The formation of a business partnership can serve a multitude of purposes and be advantageous to all involved. Primarily, business partners can help to enrich each other with contributions including money, labor, property or skill.
But knowing which type of partnership is best and ensuring that all parties’ interests are protected requires the oversight of one or more experienced business formation attorneys in Boston.
The ongoing case of Queen v. Schultz, recently reviewed by the U.S. District Court for the District of Columbia, reveals what can happen when individuals don’t seek legal counsel from the start. At least for one of those involved, it resulted in a great deal of time, money and effort spent in furtherance of a partnership that may or may not have legally existed.
In 2007, an NBC employee, Michael Queen, cooked up a concept for a television show starring Ed Schultz, who was at the time a radio talk show host in North Dakota. Before the two ever met or discussed anything, Queen pitched the idea to the Washington news bureau chief, who approved it, and began working on a strategy to recruit Schultz.
In early 2008, Schultz came to NBC headquarters in D.C. and met with Schultz to discuss the concept. At the time, Queen asked whether Schultz was working with anyone else to develop a television show, and Schultz said no, “Now you’re it.”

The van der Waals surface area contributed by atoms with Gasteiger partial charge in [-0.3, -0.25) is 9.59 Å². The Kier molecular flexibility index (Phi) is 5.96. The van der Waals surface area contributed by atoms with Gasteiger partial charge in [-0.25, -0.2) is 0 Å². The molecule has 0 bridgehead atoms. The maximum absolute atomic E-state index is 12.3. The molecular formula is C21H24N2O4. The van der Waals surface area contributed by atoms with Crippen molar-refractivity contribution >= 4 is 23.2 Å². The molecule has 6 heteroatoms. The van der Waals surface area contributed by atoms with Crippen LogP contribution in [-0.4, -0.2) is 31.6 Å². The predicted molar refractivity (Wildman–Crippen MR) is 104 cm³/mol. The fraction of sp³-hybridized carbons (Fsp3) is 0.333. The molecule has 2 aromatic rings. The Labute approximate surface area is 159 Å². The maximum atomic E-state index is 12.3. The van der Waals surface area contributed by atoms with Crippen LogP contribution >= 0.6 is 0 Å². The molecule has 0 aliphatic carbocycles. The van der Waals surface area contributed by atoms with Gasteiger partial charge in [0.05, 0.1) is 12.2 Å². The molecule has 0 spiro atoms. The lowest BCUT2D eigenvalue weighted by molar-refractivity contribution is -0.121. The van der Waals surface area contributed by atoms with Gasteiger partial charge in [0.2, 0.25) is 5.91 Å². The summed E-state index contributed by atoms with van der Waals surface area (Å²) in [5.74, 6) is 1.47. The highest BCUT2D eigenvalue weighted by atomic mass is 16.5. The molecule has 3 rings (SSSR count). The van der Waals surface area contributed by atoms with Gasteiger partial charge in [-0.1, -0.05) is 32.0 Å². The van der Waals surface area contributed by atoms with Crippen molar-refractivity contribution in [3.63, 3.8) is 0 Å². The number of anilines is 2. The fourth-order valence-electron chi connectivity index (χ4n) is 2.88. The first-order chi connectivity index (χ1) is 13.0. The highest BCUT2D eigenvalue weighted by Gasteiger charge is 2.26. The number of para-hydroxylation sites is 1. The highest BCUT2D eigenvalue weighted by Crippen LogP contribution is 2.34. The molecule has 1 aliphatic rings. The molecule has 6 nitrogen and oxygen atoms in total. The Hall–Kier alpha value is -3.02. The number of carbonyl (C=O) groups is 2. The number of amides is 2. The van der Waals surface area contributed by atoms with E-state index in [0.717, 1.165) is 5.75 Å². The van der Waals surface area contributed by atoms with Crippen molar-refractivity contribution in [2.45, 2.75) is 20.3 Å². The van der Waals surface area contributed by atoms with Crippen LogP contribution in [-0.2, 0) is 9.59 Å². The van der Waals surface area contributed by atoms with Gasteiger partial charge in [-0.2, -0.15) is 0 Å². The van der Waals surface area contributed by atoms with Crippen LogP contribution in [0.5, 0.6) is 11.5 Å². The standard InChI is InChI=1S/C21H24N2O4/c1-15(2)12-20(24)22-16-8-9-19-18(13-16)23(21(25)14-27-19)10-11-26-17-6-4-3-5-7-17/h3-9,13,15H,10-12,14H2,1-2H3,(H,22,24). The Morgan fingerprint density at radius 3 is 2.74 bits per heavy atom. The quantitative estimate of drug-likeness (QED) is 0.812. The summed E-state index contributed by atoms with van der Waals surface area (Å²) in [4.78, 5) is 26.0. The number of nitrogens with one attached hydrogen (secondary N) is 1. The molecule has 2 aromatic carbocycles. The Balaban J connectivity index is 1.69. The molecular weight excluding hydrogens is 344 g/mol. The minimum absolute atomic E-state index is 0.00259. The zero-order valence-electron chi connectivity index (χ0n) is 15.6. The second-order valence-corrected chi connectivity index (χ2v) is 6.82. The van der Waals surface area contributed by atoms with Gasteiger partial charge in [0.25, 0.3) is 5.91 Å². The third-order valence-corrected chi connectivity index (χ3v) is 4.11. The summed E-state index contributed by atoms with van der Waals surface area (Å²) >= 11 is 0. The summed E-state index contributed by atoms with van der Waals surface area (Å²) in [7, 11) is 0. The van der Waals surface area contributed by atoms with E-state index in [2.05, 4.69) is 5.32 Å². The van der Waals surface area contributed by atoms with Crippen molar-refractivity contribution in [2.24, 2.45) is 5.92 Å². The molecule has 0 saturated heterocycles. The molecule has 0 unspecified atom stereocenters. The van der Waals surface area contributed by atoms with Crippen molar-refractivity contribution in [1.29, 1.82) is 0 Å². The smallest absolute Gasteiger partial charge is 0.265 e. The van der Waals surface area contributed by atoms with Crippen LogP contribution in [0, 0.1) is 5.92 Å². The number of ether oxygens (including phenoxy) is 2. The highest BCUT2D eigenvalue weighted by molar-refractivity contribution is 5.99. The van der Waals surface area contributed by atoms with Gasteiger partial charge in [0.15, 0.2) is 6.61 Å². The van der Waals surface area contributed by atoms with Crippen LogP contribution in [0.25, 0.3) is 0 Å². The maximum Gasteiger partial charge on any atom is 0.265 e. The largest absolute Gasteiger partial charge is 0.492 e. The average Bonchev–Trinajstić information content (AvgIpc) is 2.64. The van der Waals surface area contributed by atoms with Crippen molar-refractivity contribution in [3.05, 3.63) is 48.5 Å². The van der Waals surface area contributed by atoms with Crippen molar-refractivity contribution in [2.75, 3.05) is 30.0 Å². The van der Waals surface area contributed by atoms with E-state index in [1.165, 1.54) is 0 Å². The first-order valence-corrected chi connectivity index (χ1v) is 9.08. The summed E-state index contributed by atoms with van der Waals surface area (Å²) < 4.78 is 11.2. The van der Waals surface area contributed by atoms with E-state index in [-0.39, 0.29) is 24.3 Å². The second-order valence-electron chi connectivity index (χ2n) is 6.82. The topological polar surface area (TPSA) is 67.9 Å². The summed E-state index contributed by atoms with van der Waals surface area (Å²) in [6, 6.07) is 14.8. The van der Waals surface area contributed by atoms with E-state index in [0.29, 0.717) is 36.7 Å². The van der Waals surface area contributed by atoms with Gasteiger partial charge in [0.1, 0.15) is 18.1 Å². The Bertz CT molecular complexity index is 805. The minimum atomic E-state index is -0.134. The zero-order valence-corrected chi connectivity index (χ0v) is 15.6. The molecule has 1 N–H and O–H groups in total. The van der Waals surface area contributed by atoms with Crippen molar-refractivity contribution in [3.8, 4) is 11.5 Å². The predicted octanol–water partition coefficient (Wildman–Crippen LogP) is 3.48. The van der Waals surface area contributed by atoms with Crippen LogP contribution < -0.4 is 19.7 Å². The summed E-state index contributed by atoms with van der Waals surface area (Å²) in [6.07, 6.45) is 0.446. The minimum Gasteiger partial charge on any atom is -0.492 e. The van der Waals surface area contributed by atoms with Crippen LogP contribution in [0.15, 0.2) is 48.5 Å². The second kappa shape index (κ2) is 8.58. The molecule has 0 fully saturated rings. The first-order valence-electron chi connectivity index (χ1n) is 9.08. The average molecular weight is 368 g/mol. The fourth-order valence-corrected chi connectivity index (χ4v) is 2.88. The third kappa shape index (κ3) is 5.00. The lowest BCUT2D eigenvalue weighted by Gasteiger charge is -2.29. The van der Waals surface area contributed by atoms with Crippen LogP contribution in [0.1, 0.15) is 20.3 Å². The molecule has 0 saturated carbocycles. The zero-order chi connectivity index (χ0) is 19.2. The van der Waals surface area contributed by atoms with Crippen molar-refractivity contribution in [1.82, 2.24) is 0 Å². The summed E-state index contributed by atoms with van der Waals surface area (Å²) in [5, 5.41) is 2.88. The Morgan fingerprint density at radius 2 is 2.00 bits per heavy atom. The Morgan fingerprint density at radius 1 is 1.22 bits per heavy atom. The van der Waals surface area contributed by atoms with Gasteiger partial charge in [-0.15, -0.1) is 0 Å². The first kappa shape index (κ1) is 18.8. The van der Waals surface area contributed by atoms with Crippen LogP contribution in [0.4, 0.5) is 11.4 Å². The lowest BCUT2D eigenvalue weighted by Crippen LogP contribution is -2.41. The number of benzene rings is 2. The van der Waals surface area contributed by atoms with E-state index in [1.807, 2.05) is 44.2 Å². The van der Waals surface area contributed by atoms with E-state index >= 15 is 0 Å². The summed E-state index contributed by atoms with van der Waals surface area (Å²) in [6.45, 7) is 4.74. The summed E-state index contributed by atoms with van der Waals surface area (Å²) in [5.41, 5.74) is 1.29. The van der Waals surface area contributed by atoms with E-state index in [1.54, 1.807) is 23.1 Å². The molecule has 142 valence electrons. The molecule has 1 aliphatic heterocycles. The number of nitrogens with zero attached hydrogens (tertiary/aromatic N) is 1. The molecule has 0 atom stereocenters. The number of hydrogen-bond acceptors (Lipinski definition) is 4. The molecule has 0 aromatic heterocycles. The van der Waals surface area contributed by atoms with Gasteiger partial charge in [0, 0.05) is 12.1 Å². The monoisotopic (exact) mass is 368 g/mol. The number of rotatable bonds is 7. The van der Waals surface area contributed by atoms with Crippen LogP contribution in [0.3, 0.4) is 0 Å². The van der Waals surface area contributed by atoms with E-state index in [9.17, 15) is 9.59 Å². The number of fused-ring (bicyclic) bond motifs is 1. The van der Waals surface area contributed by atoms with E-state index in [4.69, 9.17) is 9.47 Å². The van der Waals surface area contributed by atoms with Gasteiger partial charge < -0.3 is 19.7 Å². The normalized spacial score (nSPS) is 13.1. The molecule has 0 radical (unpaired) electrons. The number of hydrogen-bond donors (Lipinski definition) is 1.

With “specific and enthusiastic approval” from Schultz, Queen says he arranged for numerous guest appearances for Schultz in order to put together a demonstration reel.The two also teamed up with an NBC news director to “partner in the development of the project.”
There were numerous e-mail discussions and phone conversations that pertained to “the partnership” and “ownership percentages,” etc. However, nothing was ever legally formalized or signed.
Negotiations dragged on. The news director backed out, but Queen pushed forward after Schultz sent him an e-mail saying that while he couldn’t provide specifics, he “would not do a television deal without (Queen’s) involvement,” adding, “We are together on this.”
Queen pitched the idea to executives at both NBC and MSNBC. However, both initially turned it down. He continued to push, using his own money to rent a studio to record a pilot series.
Later, though, Schultz struck out on his own and negotiated a contract for his show on MSNBC. The agreement did not include Queen.
Queen sued, seeking a portion of Schultz’s earnings from his new show. But Schultz contended there was never a partnership agreement between the two of them. He had never signed anything.
The lower court initially agreed with Schultz, granting him a summary judgment. However, the D.C. District Court of Appeals reversed and remanded with regard to the claim of breach of partnership duties, finding that a reasonable jury could render a verdict in favor of the non-moving party.
The court found that while there was no written finalization of the agreement or partnership, that wouldn’t necessarily defeat the plaintiff’s claim if there was an oral agreement. In cases where the agreement was written, the court has to make a determination based on evidence of the parties conduct and course of dealing with each other. In this case, whether a partnership existed was a matter of genuine material fact that was for a jury to decide.
The Brown Law Firm, LLC, has offices in Belmont and Boston. For a free and confidential consultation, call 617-489-0817 or contact us online.
Queen v. Schultz, April 4, 2014, U.S. District Court for the District of Columbia
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